Walker = Anne wasn’t like Katherine and was involved in politics – John Skip sermon “wonderful satirical sermon.”
Mantel – Cromwell was Henry’s first minister “clever as a bucket of snakes.” Continue reading “Documentary Notes – ‘The Last Days of Anne Boleyn’”→
Anne Boleyn still fascinates us today, possibly more than she did at the time of her death. But why? She was executed for adultery, incest and treason. Possibly our interest derives from Anne’s own assertion that she was innocent, or even the success of her daughter Elizabeth I in ruling England. For me personally, what is so interesting about Anne Boleyn is that she was almost a modern woman. She did not seem to believe in what many men in the sixteenth century were saying – namely that women were superior and had no place in politics, religion or society, except to have children.
There has been a lot of talk about how popular Anne Boleyn is. Some people have spoken against the interest in her. Judging by the popularity of both fiction and non-fiction works written about her this criticism seems misplaced. The likes of Philippa Gregory, Hilary Mantel and Jean Plaidy have revolutionised historical fiction as a genre, proving that it can be done well and relatively accurately, allowing for some historical license. Historians like Eric Ives, G.W. Bernard, Alison Weir and David Loades have brought general interest to the Tudors as a period, rather than merely a scholarly interest. This has been magnified by the success of the TV show The Tudors, although of course its accuracy is hotly debated. Continue reading “The Legacy of Anne Boleyn, died 19th May 1536”→
“I have never had better opinions of woman than I had of her” – Thomas Cranmer
Anne Boleyn was an unpopular Queen. As Eric Ives said, she was ‘perhaps a figure to be more admired than liked’.[i] She has been portrayed in many different ways: through plays, portraits, biographies written through religious eyes and through the eyes of the man who loved her, and killed her.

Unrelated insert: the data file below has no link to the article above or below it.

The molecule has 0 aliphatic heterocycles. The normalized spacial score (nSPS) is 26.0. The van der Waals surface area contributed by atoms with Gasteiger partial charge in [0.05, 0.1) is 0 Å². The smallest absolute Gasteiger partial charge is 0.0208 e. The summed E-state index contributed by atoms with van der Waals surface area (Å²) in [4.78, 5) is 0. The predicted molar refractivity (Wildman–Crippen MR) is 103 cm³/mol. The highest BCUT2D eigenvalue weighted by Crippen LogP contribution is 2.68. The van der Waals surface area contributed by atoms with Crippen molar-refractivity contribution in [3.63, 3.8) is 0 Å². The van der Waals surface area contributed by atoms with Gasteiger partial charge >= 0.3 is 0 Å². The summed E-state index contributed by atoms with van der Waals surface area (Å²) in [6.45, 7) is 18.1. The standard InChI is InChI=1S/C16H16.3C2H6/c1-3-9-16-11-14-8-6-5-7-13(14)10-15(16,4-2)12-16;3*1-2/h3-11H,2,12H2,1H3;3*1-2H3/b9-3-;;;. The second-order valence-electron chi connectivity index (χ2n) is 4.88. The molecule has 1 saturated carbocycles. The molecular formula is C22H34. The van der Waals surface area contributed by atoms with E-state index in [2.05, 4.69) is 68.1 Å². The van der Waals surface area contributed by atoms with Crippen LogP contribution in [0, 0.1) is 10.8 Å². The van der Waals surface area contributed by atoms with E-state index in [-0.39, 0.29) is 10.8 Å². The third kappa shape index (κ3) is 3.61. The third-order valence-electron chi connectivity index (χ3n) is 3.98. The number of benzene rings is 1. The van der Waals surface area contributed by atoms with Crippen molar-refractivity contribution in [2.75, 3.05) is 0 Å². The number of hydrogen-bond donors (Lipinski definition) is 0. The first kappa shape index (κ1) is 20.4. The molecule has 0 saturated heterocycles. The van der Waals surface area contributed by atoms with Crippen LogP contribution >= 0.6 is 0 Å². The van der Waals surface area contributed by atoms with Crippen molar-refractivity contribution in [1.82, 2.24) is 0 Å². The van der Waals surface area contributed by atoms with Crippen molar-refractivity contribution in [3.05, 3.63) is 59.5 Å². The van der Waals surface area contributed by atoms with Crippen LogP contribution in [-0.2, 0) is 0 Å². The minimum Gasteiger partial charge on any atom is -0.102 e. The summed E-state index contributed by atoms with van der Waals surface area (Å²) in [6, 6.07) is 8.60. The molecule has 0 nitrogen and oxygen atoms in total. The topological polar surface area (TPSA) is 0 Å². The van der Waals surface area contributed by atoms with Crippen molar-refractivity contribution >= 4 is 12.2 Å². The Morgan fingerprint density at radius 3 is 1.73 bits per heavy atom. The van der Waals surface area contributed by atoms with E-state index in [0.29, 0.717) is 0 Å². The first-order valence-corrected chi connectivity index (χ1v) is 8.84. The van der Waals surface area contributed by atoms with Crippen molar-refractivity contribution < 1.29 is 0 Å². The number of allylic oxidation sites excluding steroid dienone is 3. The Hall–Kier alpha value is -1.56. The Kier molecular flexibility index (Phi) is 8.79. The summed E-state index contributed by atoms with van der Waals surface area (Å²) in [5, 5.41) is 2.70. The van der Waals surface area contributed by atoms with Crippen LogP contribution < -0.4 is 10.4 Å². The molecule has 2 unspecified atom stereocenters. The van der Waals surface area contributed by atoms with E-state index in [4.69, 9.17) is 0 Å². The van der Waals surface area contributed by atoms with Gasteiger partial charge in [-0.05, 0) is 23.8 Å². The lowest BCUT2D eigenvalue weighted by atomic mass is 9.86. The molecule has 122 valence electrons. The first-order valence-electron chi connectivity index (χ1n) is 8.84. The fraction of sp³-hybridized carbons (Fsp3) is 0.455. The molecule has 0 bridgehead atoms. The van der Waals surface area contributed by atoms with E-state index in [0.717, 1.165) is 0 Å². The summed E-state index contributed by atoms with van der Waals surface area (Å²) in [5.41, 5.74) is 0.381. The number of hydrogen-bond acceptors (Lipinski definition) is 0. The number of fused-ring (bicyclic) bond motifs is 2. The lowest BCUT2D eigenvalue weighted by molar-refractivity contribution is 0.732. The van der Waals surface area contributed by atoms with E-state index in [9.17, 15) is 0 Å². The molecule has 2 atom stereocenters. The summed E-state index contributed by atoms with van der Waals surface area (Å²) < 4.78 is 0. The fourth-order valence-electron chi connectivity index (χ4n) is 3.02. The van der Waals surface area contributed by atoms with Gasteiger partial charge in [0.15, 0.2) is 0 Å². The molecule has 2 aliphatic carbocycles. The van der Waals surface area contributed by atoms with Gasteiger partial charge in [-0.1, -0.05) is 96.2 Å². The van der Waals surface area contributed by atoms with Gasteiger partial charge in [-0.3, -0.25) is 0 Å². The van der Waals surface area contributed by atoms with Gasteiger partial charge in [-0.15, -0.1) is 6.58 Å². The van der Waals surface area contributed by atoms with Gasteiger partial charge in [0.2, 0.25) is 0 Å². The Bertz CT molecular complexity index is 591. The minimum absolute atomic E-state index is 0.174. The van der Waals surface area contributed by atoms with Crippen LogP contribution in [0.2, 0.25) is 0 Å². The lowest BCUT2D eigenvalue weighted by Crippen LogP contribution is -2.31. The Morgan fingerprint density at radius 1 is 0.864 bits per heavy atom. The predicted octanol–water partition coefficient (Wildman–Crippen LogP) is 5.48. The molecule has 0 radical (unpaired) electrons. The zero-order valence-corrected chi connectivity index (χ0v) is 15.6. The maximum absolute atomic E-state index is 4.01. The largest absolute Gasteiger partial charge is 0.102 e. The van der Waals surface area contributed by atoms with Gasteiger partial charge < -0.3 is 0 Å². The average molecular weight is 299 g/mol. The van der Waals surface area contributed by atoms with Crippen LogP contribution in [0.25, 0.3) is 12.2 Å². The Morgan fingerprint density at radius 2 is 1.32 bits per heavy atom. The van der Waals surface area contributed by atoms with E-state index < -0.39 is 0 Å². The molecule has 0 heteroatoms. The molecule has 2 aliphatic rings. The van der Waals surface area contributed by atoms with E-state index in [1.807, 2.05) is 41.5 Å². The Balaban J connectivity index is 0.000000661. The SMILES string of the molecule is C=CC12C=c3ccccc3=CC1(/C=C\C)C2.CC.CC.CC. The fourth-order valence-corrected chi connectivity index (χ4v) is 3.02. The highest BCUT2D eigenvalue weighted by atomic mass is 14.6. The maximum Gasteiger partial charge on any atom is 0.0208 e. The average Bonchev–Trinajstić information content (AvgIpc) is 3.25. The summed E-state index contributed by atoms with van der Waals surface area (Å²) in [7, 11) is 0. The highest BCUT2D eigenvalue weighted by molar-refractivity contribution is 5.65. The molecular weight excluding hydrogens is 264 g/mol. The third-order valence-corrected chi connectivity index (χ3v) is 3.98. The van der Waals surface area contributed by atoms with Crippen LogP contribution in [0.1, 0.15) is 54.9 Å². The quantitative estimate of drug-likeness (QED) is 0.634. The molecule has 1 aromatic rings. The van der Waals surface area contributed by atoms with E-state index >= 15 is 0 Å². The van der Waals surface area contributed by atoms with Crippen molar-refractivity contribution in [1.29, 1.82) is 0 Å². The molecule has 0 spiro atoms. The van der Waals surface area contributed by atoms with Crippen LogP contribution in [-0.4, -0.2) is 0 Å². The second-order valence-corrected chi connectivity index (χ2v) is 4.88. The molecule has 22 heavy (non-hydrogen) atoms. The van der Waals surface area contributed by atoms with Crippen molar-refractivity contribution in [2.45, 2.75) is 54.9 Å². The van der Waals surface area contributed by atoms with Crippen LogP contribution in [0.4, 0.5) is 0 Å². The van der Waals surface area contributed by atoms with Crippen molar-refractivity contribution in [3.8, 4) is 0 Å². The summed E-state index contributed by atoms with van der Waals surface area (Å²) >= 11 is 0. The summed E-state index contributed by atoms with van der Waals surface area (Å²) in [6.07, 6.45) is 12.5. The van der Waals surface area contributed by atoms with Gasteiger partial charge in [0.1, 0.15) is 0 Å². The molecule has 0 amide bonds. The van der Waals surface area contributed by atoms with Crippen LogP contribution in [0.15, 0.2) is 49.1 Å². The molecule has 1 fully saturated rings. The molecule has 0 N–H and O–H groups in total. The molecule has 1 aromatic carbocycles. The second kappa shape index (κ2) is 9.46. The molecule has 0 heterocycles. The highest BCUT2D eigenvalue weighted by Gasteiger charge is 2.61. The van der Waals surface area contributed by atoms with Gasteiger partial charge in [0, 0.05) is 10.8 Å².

With Anne Boleyn living her life largely in the public spotlight, there was a ‘calculated distance between the public persona and the inner self’.[ii] This in itself poses a problem as Anne did not want to show weakness in the face of her enemies so it is unlikely that the surviving contemporary evidence portrayed who Anne Boleyn really was; it more likely shows the face that she wanted the public to see – the Queen rather than the woman.
Stephen Greenblatt expands on this idea and says that there was a widespread idea in sixteenth century England that the self could be fashioned, but that it was constrained due to family, state and religious implications; these imposed a rigid and disciplined order on society as a whole.[iii] In reference to Anne Boleyn, state implications were particularly important, but also religious implications, as Anne was widely known as having reformist tendencies. Greenblatt’s arguments will be examined in this chapter. Continue reading “Undergraduate Dissertation Chapter – Portrayals of Anne Boleyn in Portraits and Literature”→